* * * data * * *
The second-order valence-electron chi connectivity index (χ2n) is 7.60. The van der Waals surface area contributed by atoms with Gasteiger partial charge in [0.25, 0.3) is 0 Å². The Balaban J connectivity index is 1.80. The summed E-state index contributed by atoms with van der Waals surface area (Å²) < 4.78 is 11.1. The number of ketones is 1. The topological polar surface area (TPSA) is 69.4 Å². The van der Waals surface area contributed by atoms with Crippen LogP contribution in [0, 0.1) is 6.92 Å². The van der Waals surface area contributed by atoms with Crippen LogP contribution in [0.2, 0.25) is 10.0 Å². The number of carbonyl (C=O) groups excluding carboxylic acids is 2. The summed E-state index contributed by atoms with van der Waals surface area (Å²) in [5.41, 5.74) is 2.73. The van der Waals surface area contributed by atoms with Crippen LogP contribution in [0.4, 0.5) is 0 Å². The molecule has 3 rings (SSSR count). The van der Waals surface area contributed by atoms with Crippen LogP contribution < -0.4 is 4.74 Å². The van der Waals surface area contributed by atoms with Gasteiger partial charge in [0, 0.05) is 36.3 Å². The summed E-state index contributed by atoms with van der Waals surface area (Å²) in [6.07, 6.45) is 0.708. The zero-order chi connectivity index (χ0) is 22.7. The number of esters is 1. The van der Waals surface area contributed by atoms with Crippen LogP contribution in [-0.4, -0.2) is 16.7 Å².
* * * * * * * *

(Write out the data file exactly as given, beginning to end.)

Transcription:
The second-order valence-electron chi connectivity index (χ2n) is 7.60. The van der Waals surface area contributed by atoms with Gasteiger partial charge in [0.25, 0.3) is 0 Å². The Balaban J connectivity index is 1.80. The summed E-state index contributed by atoms with van der Waals surface area (Å²) < 4.78 is 11.1. The number of ketones is 1. The topological polar surface area (TPSA) is 69.4 Å². The van der Waals surface area contributed by atoms with Crippen LogP contribution in [0, 0.1) is 6.92 Å². The van der Waals surface area contributed by atoms with Crippen LogP contribution in [0.2, 0.25) is 10.0 Å². The number of carbonyl (C=O) groups excluding carboxylic acids is 2. The summed E-state index contributed by atoms with van der Waals surface area (Å²) in [5.41, 5.74) is 2.73. The van der Waals surface area contributed by atoms with Crippen LogP contribution in [0.4, 0.5) is 0 Å². The molecule has 3 rings (SSSR count). The van der Waals surface area contributed by atoms with Crippen LogP contribution < -0.4 is 4.74 Å². The van der Waals surface area contributed by atoms with Gasteiger partial charge in [0, 0.05) is 36.3 Å². The summed E-state index contributed by atoms with van der Waals surface area (Å²) in [6.07, 6.45) is 0.708. The zero-order chi connectivity index (χ0) is 22.7. The number of esters is 1. The van der Waals surface area contributed by atoms with Crippen LogP contribution in [-0.4, -0.2) is 16.7 Å².